36 F.3d 1098
Judge Jerome WHITE, Petitioner-Appellant,
UNITED STATES of America, Respondent-Appellee.
United States Court of Appeals, Sixth Circuit.
Sept. 20, 1994.
NOTICE: Sixth Circuit Rule 24(c) states that citation of unpublished dispositions is disfavored except for establishing res judicata, estoppel, or the law of the case and requires service of copies of cited unpublished dispositions of the Sixth Circuit.
Before: BROWN, MARTIN and BOGGS, Circuit Judges.
Judge Jerome White appeals pro se from a district court judgment denying a motion to vacate, set aside or correct his sentence that was filed under 28 U.S.C. Sec. 2255. His appeal has been referred to a panel of this court pursuant to Rule 9(a), Rules of the Sixth Circuit. Upon examination, the panel unanimously agrees that oral argument is not needed in this case. Fed.R.App.P. 34(a).
A federal jury convicted White of being a felon in possession of a firearm, in violation of 18 U.S.C. Sec. 922(g). On October 9, 1990, the district court sentenced White to an aggregate term of 15 years of imprisonment and 3 years of supervised release as a result of this conviction. This court subsequently affirmed White's conviction and sentence on direct appeal.
In his present motion, White alleged that his Sec. 922(g) conviction was based on Michigan felony convictions that were more than ten years old. He argued that he should not have been convicted as a felon under Sec. 922(g) because his civil rights had been restored under Michigan law. The district court denied White's motion on January 18, 1994, because his right to serve as a juror was still restricted by Michigan Court Rule 2.511(D)(2), which subjects all convicted felons to an automatic challenge for cause. It is from this judgment that White now appeals.
A motion to vacate under Sec. 2255 is not a substitute for a direct appeal. Stone v. Powell, 428 U.S. 465, 477 n. 10 (1976). Thus, to obtain collateral relief, White must show cause that would excuse his failure to raise his present claim on direct appeal and actual prejudice from the errors that he now alleges. See Ratliff v. United States, 999 F.2d 1023, 1025 (6th Cir.1993).
The denial of White's Sec. 2255 motion was proper because he has not established cause. White offers no explanation for his failure to raise his present claim on direct appeal, even though it does not involve evidence outside the record. Moreover, there was legal authority that might have been offered in support of this claim when White's appeal was decided. See United States v. Cassidy, 899 F.2d 543, 549 (6th Cir.1990). White's failure to make a sufficient showing regarding cause independently precludes review of his motion on the merits. See Murray v. Carrier, 477 U.S. 478, 494-95 (1986).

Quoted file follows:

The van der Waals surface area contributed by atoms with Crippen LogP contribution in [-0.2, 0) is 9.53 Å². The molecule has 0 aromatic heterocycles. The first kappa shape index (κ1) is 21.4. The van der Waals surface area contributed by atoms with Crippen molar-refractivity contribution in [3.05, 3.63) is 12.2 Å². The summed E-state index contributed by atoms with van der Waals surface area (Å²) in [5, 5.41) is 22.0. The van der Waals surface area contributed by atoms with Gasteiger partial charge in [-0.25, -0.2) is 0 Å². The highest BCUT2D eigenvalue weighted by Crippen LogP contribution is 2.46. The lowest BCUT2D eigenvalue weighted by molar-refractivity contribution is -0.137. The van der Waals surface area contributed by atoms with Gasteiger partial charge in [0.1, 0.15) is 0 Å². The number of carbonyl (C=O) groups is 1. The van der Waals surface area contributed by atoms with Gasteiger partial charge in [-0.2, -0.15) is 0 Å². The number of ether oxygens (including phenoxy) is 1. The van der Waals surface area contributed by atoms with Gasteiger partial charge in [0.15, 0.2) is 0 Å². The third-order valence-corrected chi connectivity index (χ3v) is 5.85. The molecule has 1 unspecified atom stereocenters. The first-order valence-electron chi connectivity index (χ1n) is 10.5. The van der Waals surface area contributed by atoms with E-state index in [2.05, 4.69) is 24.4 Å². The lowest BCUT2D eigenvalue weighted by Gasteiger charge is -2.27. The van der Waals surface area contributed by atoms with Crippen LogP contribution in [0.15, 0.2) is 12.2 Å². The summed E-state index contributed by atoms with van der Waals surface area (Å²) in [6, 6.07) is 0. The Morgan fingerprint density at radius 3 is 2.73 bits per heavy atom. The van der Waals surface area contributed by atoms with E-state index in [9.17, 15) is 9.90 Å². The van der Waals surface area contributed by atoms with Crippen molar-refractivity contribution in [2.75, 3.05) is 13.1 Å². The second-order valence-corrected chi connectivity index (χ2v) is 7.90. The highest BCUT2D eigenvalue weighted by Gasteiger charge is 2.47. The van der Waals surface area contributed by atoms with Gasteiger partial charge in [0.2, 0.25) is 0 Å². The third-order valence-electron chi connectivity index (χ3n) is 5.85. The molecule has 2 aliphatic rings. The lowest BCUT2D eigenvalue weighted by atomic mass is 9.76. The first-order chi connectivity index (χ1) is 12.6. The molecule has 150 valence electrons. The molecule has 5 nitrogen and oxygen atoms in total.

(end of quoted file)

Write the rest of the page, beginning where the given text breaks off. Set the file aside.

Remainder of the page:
White's motion was also properly denied because no actual prejudice arose from his failure to raise his present claim on direct appeal. This court has now confirmed that the civil rights of Michigan felons are not restored to an extent that would exclude them from prosecution under 18 U.S.C. Sec. 922(g). United States v. Driscoll, 970 F.2d 1472, 1479 (6th Cir.1992), cert. denied, 113 S.Ct. 1056 (1993). The Driscoll decision has been cited in subsequent cases, all holding that Michigan felons may be prosecuted under Sec. 922(g) despite the partial restoration of their civil rights. United States v. Tinker, 985 F.2d 241, 242 (6th Cir.1992) (per curiam), cert. denied, 113 S.Ct. 1856 (1993). These decisions are determinative in White's case, even though he now argues that his prior felony convictions were over ten years old.
White has requested an evidentiary hearing in his brief on appeal. While the denial of a motion to vacate under Sec. 2255 generally receives de novo review, the district court's decision to deny the motion without an evidentiary hearing is reviewed for an abuse of discretion. Doganiere v. United States, 914 F.2d 165, 168 (9th Cir.1990), cert. denied, 499 U.S. 940 (1991). The district court did not abuse its discretion here because White did not allege specific facts that would have provided a basis for relief if they were proven at the hearing and also because the existing record was adequate to resolve his claims. See Baker v. United States, 781 F.2d 85, 92 (6th Cir.), cert. denied, 479 U.S. 1017 (1986).
Accordingly, the district court's judgment is affirmed. Rule 9(b)(3), Rules of the Sixth Circuit.